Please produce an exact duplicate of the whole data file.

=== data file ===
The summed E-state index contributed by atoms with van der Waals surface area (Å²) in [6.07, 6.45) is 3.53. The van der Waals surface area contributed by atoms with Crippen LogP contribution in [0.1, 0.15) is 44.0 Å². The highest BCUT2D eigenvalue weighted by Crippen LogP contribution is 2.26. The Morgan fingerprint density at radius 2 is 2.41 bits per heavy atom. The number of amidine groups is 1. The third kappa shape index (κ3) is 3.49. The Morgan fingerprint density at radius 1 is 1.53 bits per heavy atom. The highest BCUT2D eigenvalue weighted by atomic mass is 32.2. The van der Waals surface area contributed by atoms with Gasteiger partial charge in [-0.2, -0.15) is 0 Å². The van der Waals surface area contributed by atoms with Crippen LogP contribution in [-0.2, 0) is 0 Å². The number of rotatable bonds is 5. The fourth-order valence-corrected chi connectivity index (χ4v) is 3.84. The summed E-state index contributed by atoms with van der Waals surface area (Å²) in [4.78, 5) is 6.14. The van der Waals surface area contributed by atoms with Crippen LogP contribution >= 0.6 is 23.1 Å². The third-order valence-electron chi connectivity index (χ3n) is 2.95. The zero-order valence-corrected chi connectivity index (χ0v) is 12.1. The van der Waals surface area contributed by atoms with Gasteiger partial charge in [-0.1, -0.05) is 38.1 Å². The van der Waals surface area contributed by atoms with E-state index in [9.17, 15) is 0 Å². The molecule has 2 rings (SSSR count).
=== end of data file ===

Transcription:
The summed E-state index contributed by atoms with van der Waals surface area (Å²) in [6.07, 6.45) is 3.53. The van der Waals surface area contributed by atoms with Crippen LogP contribution in [0.1, 0.15) is 44.0 Å². The highest BCUT2D eigenvalue weighted by Crippen LogP contribution is 2.26. The Morgan fingerprint density at radius 2 is 2.41 bits per heavy atom. The number of amidine groups is 1. The third kappa shape index (κ3) is 3.49. The Morgan fingerprint density at radius 1 is 1.53 bits per heavy atom. The highest BCUT2D eigenvalue weighted by atomic mass is 32.2. The van der Waals surface area contributed by atoms with Gasteiger partial charge in [-0.2, -0.15) is 0 Å². The van der Waals surface area contributed by atoms with Crippen LogP contribution in [-0.2, 0) is 0 Å². The number of rotatable bonds is 5. The fourth-order valence-corrected chi connectivity index (χ4v) is 3.84. The summed E-state index contributed by atoms with van der Waals surface area (Å²) in [4.78, 5) is 6.14. The van der Waals surface area contributed by atoms with Crippen LogP contribution >= 0.6 is 23.1 Å². The third-order valence-electron chi connectivity index (χ3n) is 2.95. The zero-order valence-corrected chi connectivity index (χ0v) is 12.1. The van der Waals surface area contributed by atoms with Gasteiger partial charge in [-0.1, -0.05) is 38.1 Å². The van der Waals surface area contributed by atoms with E-state index in [9.17, 15) is 0 Å². The molecule has 2 rings (SSSR count).